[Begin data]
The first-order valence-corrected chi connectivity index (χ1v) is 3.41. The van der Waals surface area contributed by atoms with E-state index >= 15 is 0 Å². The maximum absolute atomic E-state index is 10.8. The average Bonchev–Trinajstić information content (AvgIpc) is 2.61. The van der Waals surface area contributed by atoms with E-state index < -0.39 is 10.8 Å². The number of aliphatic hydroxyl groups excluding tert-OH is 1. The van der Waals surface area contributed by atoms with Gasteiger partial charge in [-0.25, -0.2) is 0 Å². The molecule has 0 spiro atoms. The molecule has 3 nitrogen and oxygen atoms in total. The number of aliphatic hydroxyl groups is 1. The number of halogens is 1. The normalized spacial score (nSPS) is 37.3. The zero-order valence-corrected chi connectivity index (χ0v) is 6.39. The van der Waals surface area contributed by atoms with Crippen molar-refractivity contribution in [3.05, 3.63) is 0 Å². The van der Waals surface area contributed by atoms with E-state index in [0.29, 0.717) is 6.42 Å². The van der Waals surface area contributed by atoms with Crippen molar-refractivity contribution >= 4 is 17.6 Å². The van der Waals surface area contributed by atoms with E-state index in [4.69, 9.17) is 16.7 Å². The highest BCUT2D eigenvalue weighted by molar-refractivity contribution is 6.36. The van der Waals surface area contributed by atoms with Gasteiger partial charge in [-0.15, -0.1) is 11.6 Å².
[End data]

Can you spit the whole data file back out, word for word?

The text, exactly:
The first-order valence-corrected chi connectivity index (χ1v) is 3.41. The van der Waals surface area contributed by atoms with E-state index >= 15 is 0 Å². The maximum absolute atomic E-state index is 10.8. The average Bonchev–Trinajstić information content (AvgIpc) is 2.61. The van der Waals surface area contributed by atoms with E-state index < -0.39 is 10.8 Å². The number of aliphatic hydroxyl groups excluding tert-OH is 1. The van der Waals surface area contributed by atoms with Gasteiger partial charge in [-0.25, -0.2) is 0 Å². The molecule has 0 spiro atoms. The molecule has 3 nitrogen and oxygen atoms in total. The number of aliphatic hydroxyl groups is 1. The number of halogens is 1. The normalized spacial score (nSPS) is 37.3. The zero-order valence-corrected chi connectivity index (χ0v) is 6.39. The van der Waals surface area contributed by atoms with Crippen molar-refractivity contribution in [3.05, 3.63) is 0 Å². The van der Waals surface area contributed by atoms with E-state index in [0.29, 0.717) is 6.42 Å². The van der Waals surface area contributed by atoms with Crippen molar-refractivity contribution >= 4 is 17.6 Å². The van der Waals surface area contributed by atoms with E-state index in [4.69, 9.17) is 16.7 Å². The highest BCUT2D eigenvalue weighted by molar-refractivity contribution is 6.36. The van der Waals surface area contributed by atoms with Gasteiger partial charge in [-0.15, -0.1) is 11.6 Å².